Ming-Chi Kuo: Apple will ditch the butterfly-switch keyboard for something that actually works, starting with the 2019 MacBook Air
Pre-2015 MacBook owners who have been holding off their upgrades due to faulty keyboards on newer models finally have a reason to cheer up. Famed Apple analyst Ming-Chi Kuo is now predicting that Apple will finally do away with the butterfly-switch mechanism for a new scissor-switch keyboard. The butterfly-switch keyboard mechanism on the MacBook has become a perennial issue for Apple with the Cupertino-giant even being sued for faulty butterfly-switch keyboards.
The transition to the scissor-switch keyboard is first expected to be seen when the refreshed MacBook Air launches later this year. Kuo's report says,
There have been successful developments in the new scissor keyboard. The new keyboard could improve the typing experience by offering longer key travel and durability by adopting glass fiber to reinforce the keys' structure.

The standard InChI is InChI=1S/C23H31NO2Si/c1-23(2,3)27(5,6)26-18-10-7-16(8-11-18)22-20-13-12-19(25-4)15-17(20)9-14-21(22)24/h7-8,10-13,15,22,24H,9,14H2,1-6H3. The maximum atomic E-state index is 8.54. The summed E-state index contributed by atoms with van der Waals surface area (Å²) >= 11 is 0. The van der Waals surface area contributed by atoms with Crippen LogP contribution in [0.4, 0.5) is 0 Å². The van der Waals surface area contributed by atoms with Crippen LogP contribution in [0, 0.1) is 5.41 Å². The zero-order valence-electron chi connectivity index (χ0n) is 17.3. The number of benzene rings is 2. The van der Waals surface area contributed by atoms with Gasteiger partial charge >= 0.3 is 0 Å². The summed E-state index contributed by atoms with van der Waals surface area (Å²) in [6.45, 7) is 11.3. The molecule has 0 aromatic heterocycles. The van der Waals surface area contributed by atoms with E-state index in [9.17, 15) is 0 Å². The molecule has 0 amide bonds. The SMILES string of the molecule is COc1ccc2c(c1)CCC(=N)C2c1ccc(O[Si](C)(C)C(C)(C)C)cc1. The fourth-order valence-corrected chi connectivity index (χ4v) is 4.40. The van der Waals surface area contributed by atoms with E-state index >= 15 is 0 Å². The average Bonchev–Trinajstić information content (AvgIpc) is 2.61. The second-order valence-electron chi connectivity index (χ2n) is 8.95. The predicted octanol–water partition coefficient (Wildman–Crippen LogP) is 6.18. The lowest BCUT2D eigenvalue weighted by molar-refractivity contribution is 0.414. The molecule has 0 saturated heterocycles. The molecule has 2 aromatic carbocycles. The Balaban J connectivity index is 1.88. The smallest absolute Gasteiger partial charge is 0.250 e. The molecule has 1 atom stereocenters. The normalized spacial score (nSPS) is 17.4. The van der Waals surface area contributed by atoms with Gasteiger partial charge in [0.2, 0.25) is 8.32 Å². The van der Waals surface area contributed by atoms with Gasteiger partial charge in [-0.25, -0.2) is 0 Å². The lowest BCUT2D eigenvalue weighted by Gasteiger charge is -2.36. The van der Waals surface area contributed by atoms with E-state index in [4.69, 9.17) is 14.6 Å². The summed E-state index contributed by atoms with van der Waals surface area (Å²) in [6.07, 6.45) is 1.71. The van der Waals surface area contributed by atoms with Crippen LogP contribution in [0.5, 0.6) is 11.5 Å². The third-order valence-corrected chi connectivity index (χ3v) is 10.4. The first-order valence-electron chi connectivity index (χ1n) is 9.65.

We believe the partially refreshed MacBook Pro models will also adopt a new scissor keyboard in 2020; shipments of MacBook models equipped with a new scissor keyboard will grow 500–700% YoY in 2020. Though the butterfly keyboard is still thinner than the new scissor keyboard, we think most users can't tell the difference. Furthermore, the new scissor keyboard could offer a better user experience and benefit Apple's profits; therefore, we predict that the butterfly keyboard may finally disappear in the long term."
While we could see a scissor switch keyboard in the MacBook Air this year, the MacBook Pro is only expected to sport it in 2020. Kuo also mentions that the new keyboards will be made by Taiwanese firm Sunrex instead of Wistron and is slated for mass production next year.
Apple received a lot of flak in the recent past related to instances of failed butterfly keyboards. Even the third-gen butterfly mechanism, which had a silicone barrier to prevent debris ingress, showed signs of keys not actuating with the company having had to initiate repairs at local Apple Stores to minimize downtime.